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What should a recruitment business' first hire be?

recruitment company first hire

​How to bring in the first non-sales member of your team...and why it should (probably) be in Operations

If you're seeking to make a first non-sales hire for your business, congratulations! You've made it this far, and doubtless put in a lot of hard work to get here.

But now is not the time to take your eye off the ball.

Effective hiring is vital to the growth and success of any business, so this is something you need to get right. This article will help you do that, by outlining the key factors to consider, the type of profile you should be looking for and suggesting the position you should prioritise.

Not got this far yet? Click here for advice on starting a recruitment company

A CEO's job...

In a very small business, the most important engine of company growth you possess is the hours you as the CEO/Owner, etc. work. You should be highly mindful that any new hire is likely to take up a significant part of this, at least initially, through training, coaching, collaborating and reviewing. So it is important to consider two key questions: 

  • How much time will you need to spend managing this person? 

  • What could you be achieving in that time?

Cost vs Value

It may be tempting to bring on someone significantly more junior than yourself to handle the routine, dull stuff that currently takes up too much of your time...

You also would not have to make a significant outlay on salary...

On the surface level, this approach makes sense. But consider the two key questions involved.

Firstly, the more inexperienced the hire, the more time you will have to spend training and coaching them. Moreover, even once they have completed training and settle into their day-to-day, they are likely to require significant hands-on management, taking up even more of your time.

And think about what your time is achieving here – the completion of simple tasks.

Overall, you are likely to free up some of your own time, but when you subtract the time spent on management and the expenditure on their salary, it becomes highly dubious as to whether this is the optimum hire for your business.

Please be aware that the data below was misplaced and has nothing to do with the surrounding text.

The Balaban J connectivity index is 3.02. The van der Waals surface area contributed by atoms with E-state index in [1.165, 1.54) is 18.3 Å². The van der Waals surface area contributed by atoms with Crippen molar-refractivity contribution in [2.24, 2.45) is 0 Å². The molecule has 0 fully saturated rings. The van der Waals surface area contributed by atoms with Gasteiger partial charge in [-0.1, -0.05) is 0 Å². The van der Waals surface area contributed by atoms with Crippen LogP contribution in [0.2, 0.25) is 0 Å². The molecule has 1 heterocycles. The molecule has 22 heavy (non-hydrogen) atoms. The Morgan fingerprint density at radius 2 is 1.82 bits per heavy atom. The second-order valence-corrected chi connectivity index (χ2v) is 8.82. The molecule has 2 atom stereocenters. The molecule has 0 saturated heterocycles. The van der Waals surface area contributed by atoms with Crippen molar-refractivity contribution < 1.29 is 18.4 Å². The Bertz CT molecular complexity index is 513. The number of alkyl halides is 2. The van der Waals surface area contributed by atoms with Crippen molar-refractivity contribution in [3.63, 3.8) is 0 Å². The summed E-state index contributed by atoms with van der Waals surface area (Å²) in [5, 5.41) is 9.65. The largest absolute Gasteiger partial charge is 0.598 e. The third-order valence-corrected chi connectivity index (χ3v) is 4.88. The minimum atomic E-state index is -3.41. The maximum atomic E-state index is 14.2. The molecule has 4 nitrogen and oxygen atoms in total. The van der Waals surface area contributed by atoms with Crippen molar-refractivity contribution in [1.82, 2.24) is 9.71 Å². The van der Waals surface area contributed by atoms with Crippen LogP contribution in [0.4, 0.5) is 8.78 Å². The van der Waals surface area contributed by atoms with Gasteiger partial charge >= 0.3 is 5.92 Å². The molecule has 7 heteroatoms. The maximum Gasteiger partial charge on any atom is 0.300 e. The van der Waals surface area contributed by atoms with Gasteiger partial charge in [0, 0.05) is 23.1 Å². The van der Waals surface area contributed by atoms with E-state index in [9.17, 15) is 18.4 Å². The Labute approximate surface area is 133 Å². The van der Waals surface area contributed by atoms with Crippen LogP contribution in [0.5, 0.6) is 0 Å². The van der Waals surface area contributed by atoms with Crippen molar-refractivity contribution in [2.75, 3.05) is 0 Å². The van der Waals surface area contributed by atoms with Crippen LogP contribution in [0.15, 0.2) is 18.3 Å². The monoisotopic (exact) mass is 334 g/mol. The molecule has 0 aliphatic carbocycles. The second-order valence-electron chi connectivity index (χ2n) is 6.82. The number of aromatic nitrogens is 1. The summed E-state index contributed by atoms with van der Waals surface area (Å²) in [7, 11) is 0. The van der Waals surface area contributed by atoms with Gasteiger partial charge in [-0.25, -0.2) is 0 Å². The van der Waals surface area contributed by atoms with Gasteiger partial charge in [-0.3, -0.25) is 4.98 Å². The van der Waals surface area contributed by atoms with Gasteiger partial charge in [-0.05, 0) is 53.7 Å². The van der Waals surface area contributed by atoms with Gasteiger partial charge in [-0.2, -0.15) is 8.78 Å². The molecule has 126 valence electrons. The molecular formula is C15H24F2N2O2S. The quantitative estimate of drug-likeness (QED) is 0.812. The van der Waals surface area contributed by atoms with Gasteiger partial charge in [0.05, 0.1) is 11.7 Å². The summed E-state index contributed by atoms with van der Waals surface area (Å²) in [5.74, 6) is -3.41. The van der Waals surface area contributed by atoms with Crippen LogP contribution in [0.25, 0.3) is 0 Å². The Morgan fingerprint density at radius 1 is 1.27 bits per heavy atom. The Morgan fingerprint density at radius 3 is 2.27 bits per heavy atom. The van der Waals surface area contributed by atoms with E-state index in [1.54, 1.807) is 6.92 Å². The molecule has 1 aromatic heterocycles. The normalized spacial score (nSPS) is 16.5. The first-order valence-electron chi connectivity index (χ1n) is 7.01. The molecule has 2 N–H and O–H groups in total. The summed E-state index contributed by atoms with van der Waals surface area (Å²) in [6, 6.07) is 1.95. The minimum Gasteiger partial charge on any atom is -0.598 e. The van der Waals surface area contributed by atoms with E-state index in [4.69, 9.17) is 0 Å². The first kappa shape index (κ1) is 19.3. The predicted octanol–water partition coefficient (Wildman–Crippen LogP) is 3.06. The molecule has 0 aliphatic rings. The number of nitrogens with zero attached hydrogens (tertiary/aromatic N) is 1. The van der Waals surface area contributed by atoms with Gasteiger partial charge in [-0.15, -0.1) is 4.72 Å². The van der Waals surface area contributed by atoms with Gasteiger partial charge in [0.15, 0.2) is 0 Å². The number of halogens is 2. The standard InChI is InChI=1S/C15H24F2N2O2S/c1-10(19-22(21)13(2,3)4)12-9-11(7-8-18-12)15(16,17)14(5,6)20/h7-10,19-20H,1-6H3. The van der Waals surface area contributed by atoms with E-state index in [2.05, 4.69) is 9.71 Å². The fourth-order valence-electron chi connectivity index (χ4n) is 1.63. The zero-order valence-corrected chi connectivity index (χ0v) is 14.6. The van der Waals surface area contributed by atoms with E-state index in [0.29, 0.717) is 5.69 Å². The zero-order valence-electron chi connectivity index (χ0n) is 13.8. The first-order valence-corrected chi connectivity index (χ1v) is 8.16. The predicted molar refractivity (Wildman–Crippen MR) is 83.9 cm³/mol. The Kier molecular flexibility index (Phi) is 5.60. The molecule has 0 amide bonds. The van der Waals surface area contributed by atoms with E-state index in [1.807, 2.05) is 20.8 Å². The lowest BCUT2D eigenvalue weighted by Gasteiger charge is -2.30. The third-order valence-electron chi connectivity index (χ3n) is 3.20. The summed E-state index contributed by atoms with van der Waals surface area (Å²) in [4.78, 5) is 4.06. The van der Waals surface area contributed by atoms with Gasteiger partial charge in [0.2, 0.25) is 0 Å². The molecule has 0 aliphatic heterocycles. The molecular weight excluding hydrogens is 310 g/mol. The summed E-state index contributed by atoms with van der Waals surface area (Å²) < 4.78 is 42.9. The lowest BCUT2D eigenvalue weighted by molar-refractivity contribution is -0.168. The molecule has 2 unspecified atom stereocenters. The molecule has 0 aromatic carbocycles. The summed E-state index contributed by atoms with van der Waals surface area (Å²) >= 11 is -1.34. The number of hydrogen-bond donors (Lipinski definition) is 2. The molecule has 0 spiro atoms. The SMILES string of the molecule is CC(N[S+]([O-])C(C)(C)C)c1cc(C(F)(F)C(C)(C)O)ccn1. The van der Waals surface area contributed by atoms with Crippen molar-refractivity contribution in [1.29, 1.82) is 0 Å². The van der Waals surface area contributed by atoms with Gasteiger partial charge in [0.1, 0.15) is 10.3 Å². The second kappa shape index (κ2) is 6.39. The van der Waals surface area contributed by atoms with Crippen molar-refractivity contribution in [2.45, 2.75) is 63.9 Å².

Moreover, were that person to leave the company, due to your decision or theirs, you are back to square one and have nothing of lasting utility to show for the time you have spent...

Strong foundations are key

Instead, your first non-sales hire should create value independent of your own work.

An experienced back-office employee can make significant improvements to the way your business is run, by bringing a skillset that is unlikely to already exist in the business. Ultimately, this is far more likely to grow your business by providing solid foundations of best practice and proven strategy.

Of course, you are likely to need to spend more on remuneration...

But this person will also require less training and coaching, which along with their valuable contribution to your company, makes this a worthwhile hire. 

Click here for an explanation of how a finance function changes as a company grows

Operations for the WIN!

So where you should you make that first non-sales hire in your business?

The answer to this question is dependent on the circumstances of you and your company.

Nevertheless, there is a strong case that, generally, the optimum first hire to make is an Operations Manager.

As you will doubtless have discovered already, running your own business means spending large periods of your day managing the entity you have created, rather than using the skills your company is built around to attract clients and place candidates.

An SME-experienced Operations Manager will not only be able to take these responsibilities off your hands, but are likely to be able to execute them to a higher standard than you are able to yourself.

Returning to the two key questions, this person will not require significant amounts of your time, and will make a valuable contribution to your business across multiple areas, meaning the time you do spend is worthwhile. 

And the profile?

Versatility is the key trait you should be seeking in your Operations Manager.

The stronger their ability to work across multiple areas, the more of your time that is freed up.

Crucially, it is important to note that core operations tasks cannot be outsourced, in contrast to finance for example, meaning the responsibility would otherwise fall on your shoulders.

So it is clear that bringing in someone to handle this remit is certainly beneficial for your time, allowing to spend more time on the central activities of the business.

But you should also consider the fact that if you are ambitious and seek to continue expanding, an Operations Manager with hiring experience will be a highly valuable asset, as they will be able to take responsibility for hiring processes, onboarding, learning and development and your nascent HR function.

Click here for trend analysis of recruitment marketing

As specialists in hiring back-office staff for the recruitment sector, Camino Partners possess a strong roster of excellent candidates who could be the perfect first hire for your business. Get in touch today and see what we can offer:

​Matt Franklin

If you are interested in finding out more about setting up an Operations function from scratch, reach out to our Operations Director Natasha Southfor a chat!